First I have to admit I have a soft spot in my heart for old men. My dad was an old man, and so I guess a subconscious compassion arises everytime I see an old man because I associate him with my dad. I can’t tell you how many times I’ve stared out bus windows at old men crossing the street, or wanted to help them carry bags or whatnot. There have been men in particular who look so similar to my father, or to the way I remember him, that I have been stunned into silence, only staring to see what they’ll do next. I suppose I feel a compassion for old people in general, since I feel so strongly that it is the elderly generations who have been forgotten and denied comfort, left to live lonely lives instead of being supported by their children and their communities.
Here at school, my community service group provides entertainment to old folks who live in a nursing home near the school. About eight or nine old folks come down to the school once a month and sit in a classroom while the kids sing and play music for them and play games with them. It nearly breaks my heart to see how happy the kids make them feel. There’s one man who last time recited poems for the kids, and other women who cry tears of happiness because they are so touched by the students’ kindness. It’s a really amazing thing to see, especially at Christmas when you know they’re missing their families.
On my street lives an old man who I have been polite to since I arrived in Brazil, but because of the language barrier, I never spoke to before last night. We have always waved at each other, or I’ve said a “bom dia” once in a while. I was always afraid I wouldn’t be able to understand him, or if he asked me a question I wouldn’t be able to identify that it was a question in the first place, which has been a struggle of mine since arriving. But last night, when I came home from my work feeling particularly Portuguese proficient, I saw him leaning on his gate looking out at the street. As I approached him, I smiled, greeting him politely as usual, but as I continued walking, the high heel of my right shoe got stuck between the cobbles and my I was forced to stop and fix it. Fortunately, I was stuck directly in front of him, and so we began to chat.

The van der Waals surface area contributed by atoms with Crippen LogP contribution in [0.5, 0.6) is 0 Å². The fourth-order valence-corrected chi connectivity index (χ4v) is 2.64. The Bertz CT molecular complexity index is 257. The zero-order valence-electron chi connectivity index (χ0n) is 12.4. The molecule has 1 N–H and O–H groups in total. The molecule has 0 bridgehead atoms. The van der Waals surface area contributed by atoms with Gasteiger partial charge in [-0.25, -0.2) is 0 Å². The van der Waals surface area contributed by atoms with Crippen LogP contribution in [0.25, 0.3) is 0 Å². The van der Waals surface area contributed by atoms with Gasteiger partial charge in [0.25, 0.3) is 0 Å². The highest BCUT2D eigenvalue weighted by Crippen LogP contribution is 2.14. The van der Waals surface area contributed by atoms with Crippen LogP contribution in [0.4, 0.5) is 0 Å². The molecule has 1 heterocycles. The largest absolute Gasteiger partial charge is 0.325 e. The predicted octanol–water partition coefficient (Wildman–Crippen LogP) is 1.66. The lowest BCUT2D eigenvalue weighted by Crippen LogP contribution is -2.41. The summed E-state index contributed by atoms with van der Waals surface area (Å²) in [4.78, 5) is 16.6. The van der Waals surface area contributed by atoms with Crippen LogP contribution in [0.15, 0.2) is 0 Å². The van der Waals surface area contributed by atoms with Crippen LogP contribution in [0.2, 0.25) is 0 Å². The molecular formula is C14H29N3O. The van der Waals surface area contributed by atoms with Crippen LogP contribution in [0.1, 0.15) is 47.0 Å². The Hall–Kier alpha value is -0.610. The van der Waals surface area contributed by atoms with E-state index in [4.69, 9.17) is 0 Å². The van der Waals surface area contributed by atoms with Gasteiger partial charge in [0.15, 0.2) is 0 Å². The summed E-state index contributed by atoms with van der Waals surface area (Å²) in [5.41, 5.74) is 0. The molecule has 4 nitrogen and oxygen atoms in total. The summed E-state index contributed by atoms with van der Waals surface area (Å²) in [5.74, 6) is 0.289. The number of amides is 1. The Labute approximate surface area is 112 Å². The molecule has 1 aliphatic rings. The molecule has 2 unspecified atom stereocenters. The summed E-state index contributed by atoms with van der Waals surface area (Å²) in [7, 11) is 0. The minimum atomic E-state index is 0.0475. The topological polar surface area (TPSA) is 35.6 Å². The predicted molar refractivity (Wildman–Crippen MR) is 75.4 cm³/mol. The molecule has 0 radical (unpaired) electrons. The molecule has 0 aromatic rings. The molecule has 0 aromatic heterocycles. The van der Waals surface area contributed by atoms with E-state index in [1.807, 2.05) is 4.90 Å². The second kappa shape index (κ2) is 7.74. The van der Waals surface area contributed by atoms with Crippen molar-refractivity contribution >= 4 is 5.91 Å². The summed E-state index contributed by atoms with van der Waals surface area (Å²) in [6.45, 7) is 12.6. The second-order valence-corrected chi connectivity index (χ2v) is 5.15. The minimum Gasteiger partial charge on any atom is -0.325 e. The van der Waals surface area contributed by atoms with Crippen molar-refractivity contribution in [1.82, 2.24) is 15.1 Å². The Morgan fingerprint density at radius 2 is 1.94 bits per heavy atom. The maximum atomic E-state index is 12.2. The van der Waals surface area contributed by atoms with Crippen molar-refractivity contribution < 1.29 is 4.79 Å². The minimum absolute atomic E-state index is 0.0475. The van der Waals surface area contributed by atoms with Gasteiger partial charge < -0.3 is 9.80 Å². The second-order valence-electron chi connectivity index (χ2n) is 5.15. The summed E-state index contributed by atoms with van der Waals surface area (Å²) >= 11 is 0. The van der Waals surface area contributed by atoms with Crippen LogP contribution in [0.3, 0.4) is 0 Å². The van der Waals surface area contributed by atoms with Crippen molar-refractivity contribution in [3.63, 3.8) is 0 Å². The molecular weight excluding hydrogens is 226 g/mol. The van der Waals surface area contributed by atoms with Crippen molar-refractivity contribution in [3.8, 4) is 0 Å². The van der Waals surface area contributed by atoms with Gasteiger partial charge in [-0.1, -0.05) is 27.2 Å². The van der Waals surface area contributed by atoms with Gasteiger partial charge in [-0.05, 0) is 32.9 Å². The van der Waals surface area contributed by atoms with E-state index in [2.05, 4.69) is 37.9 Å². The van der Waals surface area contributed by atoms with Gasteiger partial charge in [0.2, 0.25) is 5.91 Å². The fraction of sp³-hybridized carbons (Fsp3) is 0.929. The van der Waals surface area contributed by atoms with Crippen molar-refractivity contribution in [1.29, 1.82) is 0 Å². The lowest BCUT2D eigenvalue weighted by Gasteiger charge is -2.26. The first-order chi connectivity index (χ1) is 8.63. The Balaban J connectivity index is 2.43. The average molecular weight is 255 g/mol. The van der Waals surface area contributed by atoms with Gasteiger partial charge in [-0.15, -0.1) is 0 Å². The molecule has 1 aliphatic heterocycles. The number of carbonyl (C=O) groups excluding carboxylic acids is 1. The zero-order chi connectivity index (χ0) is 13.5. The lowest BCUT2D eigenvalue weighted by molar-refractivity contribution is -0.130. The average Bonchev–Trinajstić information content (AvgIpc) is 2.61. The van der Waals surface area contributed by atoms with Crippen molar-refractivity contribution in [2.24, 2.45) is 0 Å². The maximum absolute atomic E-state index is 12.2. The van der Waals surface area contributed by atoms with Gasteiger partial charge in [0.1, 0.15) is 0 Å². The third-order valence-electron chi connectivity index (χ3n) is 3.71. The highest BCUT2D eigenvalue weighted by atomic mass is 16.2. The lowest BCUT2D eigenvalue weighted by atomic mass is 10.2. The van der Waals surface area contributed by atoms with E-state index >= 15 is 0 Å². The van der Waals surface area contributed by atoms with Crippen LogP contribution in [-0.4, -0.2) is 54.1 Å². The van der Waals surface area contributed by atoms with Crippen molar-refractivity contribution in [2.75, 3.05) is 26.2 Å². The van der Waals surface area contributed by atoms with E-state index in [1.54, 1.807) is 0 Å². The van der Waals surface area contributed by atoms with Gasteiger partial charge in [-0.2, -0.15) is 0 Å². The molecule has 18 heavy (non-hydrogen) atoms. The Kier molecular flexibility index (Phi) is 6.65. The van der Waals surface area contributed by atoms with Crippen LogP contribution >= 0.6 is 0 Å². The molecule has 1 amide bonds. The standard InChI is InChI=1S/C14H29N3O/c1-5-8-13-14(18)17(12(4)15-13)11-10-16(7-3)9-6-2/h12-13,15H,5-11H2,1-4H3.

This man, Seu Abril, is the kind of old man who walks with his shoulders hunched over and who shuffles from place to place. He isn’t spritely or energetic at all, which makes me want to be that much more careful with him. His face is long and weathered, tan with deep wrinkles, and sunspotted skin. His hair once was thick because he has a good amount of it on his head, though thinned and white.
But physical appearance is no indicator of how active a conversation can be. I stood there on the street talking with him for maybe a half hour. He told me everything about anything…jokes, the story of where his kids are now, where they’ve traveled to, who works at my school, whose house he lives in, what subjects he studied in school in São Paulo when he was a little boy, the languages he knows how to speak.
It was so nice to meet him, and towards the end of the conversation, his wife too. Dennis met us on the street and there we were, the four of us, talking over a little gate in a language that ten months ago I knew absolutely nothing about. We laughed and shared stories and it was so friendly, that I left feeling warm and comfortable despite the falling night temperature.
“Tchau, filha,” he called as I walked away. “Goodbye, daughter.”